TEHRAN, Iran (AP) — The Latest on Iran's decision to step away from embattled nuclear deal (all times local):
A Russian member of parliament says Iran's partial withdrawal from the 2015 nuclear accord is a direct response to increased pressure from Washington.
Leonid Slutsky, chairman of the Russian State Duma's foreign affairs committee, told reporters Wednesday that the U.S. has been ramping up pressure on Iran since President Donald Trump withdrew America from the deal last year.
He noted that "U.S. sanctions were reinstated, the (Revolutionary Guard) was branded a terrorist organization, and just yesterday national security adviser John Bolton said, on Washington's behalf, that ships and bombers would be deployed to the Iranian coast."
Slutsky says there is still hope of preserving the agreement and called on all sides to return to the negotiating table.
Russian Foreign Minister Sergei Lavrov is meeting his Iranian counterpart in Moscow on Wednesday.
Iran's president says the Islamic Republic will keep its excess enriched uranium and heavy water, setting a 60-day deadline for new terms for its nuclear deal.
Hassan Rouhani said Wednesday that if that deadline passes without better terms, Iran will begin higher enrichment of uranium.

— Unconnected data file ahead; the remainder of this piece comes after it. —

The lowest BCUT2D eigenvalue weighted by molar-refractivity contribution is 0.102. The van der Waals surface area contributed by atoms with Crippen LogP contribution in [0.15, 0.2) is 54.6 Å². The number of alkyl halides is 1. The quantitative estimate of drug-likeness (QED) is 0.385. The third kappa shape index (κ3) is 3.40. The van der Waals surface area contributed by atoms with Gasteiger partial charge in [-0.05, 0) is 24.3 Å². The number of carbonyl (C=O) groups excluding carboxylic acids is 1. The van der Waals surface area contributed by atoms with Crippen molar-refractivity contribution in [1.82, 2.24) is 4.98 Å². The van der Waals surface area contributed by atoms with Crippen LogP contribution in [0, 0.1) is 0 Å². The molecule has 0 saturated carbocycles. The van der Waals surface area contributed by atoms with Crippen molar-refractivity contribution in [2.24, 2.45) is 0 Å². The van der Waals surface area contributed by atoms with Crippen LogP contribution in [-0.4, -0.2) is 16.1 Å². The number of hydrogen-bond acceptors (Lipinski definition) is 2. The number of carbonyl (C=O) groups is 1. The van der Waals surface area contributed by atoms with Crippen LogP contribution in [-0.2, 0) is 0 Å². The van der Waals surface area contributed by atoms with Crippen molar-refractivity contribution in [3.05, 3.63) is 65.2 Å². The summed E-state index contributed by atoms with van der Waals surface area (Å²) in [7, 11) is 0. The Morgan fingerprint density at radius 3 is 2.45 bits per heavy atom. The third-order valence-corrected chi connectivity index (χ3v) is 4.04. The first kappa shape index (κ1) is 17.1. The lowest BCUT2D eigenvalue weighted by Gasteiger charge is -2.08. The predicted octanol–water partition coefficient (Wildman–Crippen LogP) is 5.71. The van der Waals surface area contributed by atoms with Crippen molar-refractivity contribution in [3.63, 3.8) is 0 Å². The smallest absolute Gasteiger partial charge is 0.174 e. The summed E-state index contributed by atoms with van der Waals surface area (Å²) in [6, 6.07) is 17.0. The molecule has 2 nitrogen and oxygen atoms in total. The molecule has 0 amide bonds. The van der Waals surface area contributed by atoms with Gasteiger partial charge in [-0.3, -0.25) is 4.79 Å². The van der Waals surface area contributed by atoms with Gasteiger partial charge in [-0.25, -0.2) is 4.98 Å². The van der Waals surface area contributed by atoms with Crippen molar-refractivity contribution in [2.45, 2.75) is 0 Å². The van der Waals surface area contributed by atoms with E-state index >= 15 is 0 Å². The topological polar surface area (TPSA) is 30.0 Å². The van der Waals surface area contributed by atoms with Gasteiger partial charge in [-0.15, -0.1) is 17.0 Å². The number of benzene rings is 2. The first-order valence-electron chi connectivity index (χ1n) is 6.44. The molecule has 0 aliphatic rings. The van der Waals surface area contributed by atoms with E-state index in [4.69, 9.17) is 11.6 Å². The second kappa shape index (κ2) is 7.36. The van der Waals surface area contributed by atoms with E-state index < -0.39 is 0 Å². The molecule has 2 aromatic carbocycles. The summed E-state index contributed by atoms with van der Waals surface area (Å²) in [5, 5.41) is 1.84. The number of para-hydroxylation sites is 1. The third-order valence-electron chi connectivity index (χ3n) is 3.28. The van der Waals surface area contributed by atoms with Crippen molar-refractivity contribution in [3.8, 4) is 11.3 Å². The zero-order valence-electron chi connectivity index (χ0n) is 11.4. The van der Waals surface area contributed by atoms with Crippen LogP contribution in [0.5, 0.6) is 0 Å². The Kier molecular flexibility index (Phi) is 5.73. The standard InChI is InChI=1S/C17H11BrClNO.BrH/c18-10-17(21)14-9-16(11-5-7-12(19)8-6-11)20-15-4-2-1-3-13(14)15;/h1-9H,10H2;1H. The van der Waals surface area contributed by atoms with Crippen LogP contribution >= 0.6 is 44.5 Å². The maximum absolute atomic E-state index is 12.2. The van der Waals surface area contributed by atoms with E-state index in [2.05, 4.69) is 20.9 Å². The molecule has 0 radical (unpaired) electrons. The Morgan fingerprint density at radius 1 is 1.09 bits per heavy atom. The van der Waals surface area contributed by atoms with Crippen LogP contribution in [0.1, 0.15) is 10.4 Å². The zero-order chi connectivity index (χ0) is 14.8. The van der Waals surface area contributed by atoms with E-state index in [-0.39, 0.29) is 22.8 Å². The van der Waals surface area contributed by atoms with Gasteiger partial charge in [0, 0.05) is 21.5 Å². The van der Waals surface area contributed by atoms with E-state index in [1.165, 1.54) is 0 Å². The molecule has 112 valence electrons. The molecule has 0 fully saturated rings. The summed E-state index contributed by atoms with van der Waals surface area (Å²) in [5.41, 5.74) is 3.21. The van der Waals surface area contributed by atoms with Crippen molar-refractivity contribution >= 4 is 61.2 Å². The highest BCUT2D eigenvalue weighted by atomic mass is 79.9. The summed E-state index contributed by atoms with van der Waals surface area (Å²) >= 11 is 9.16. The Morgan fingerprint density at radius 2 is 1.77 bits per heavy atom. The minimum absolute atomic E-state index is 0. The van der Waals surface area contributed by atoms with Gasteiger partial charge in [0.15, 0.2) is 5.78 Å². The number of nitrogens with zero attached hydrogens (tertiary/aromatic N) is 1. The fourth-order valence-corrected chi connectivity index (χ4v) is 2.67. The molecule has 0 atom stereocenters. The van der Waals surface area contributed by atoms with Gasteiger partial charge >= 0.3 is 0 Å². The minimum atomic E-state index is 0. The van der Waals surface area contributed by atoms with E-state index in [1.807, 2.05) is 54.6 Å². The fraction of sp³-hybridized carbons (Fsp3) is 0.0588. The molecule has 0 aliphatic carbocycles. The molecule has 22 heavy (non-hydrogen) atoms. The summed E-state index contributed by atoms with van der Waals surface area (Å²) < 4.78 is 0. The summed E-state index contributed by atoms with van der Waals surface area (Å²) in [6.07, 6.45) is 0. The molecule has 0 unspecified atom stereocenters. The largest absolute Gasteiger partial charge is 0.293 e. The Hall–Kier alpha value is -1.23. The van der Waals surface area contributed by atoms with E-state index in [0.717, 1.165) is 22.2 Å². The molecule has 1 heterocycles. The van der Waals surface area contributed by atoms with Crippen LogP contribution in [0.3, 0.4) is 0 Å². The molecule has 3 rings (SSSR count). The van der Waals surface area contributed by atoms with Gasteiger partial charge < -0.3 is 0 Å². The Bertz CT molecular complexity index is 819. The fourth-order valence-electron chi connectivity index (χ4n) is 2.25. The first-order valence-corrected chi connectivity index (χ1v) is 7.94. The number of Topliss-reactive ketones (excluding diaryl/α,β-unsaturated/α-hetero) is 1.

He made the comments in a live address on Wednesday, the anniversary of President Donald Trump pulling America out of the accord.
The 2015 deal saw sanctions on Iran lifted in exchange for limits on its nuclear program. The U.S. has restored crippling sanctions since withdrawing.
Iran sent letters on its decision to the leaders of Britain, China, the European Union, France and Germany. All were signatories to the nuclear deal. A letter was also to go to Russia.
Iranian state television says letters outlining the Islamic Republic's partial withdrawal from its 2015 nuclear deal with world powers have been delivered to ambassadors.
State TV made the announcement Wednesday. It did not elaborate on what steps Iran planned to take.
The letters were to be delivered to the leaders of Britain, China, the European Union, France and Germany. All were signatories to the nuclear deal, which saw Iran limit its enrichment of uranium in exchange for the lifting of economic sanctions. A letter was also to go to Russia.
The move came a year to the date President Donald Trump withdrew America from the accord.
The letters will come as officials in the Islamic Republic previously warned that Iran might increase its uranium enrichment, potentially pulling away from a deal it has sought to salvage for months.